Motto: Ar Ndutcas
Motto Translation: Our heritage

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  1. Bowman, George Ernest. The Mayflower Reader A Selection of Articales from The Mayflower Descendent. Baltimore: Genealogical Publishing. Print.
  2. Donovan, George Francis. The Pre-Revolutionary Irish in Massachusetts 1620-1775. Menasha, WI: Geroge Banta Publsihing Co., 1932. Print.
  3. Crozier, William Armstrong Edition. Crozier's General Armory A Registry of American Families Entitled to Coat Armor. New York: Fox, Duffield, 1904. Print.
  4. MacLysaght, Edward. Mores Irish Familes. Dublin: Irish Academic, 1982. Print. (ISBN 0-7165-0126-0).
  5. Vicars, Sir Arthur. Index to the Prerogative Wills of Ireland 1536-1810. Baltimore: Genealogical Publishing Co. Print.
  6. Leyburn, James Graham. The Scotch-Irish A Social History. Chapel Hill: UNC Press, 1962. Print. (ISBN 0807842591).
  7. Robb H. Amanda and Andrew Chesler. Encyclopedia of American Family Names. New York: Haper Collins, 1995. Print. (ISBN 0-06-270075-8).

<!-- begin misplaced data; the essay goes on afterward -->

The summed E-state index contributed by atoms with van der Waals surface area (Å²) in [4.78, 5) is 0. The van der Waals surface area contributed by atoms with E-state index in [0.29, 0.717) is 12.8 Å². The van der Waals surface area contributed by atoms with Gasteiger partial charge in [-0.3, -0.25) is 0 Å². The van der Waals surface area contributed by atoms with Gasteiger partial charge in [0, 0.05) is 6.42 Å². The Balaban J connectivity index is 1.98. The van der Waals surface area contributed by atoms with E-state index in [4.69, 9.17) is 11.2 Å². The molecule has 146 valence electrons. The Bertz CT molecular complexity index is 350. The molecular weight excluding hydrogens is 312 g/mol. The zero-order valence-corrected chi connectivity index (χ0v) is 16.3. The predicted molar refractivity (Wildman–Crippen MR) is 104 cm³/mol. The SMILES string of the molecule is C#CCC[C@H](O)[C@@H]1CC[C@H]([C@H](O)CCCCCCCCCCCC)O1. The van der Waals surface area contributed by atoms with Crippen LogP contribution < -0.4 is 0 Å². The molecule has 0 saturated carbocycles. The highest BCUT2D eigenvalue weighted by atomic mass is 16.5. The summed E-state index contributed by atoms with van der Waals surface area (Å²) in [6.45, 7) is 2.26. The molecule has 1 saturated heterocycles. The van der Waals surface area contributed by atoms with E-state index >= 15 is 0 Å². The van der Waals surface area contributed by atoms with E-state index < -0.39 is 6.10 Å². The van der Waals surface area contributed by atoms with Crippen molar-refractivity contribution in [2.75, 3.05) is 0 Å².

8. Johnson, Daniel F. Irish Emigration to New England Through the Port of Saint John, New Brunswick Canada 1841-1849. Baltimore, Maryland: Clearfield, 1996. Print.
  9. Read, Charles Anderson. The Cabinet of Irish Literature Selections from the Works of the Chief Poets, Orators and Prose Writers of Ireland 4 Volumes. London: Blackie and Son, 1884. Print.
  10. Harris, Ruth-Ann and B. Emer O'Keefe. The Search for Missing Friends Irish Immigrant Advertisements Placed in the Boston Pilot Volume II 1851-1853. Boston, MA: New England Historic Genealogical Society, 1991. Print.
  11. ...

The Doherty Family Crest was acquired from the Houseofnames.com archives. The Doherty Family Crest was drawn according to heraldic standards based on published blazons. We generally include the oldest published family crest once associated with each surname.

This page was last modified on 17 February 2015 at 08:20.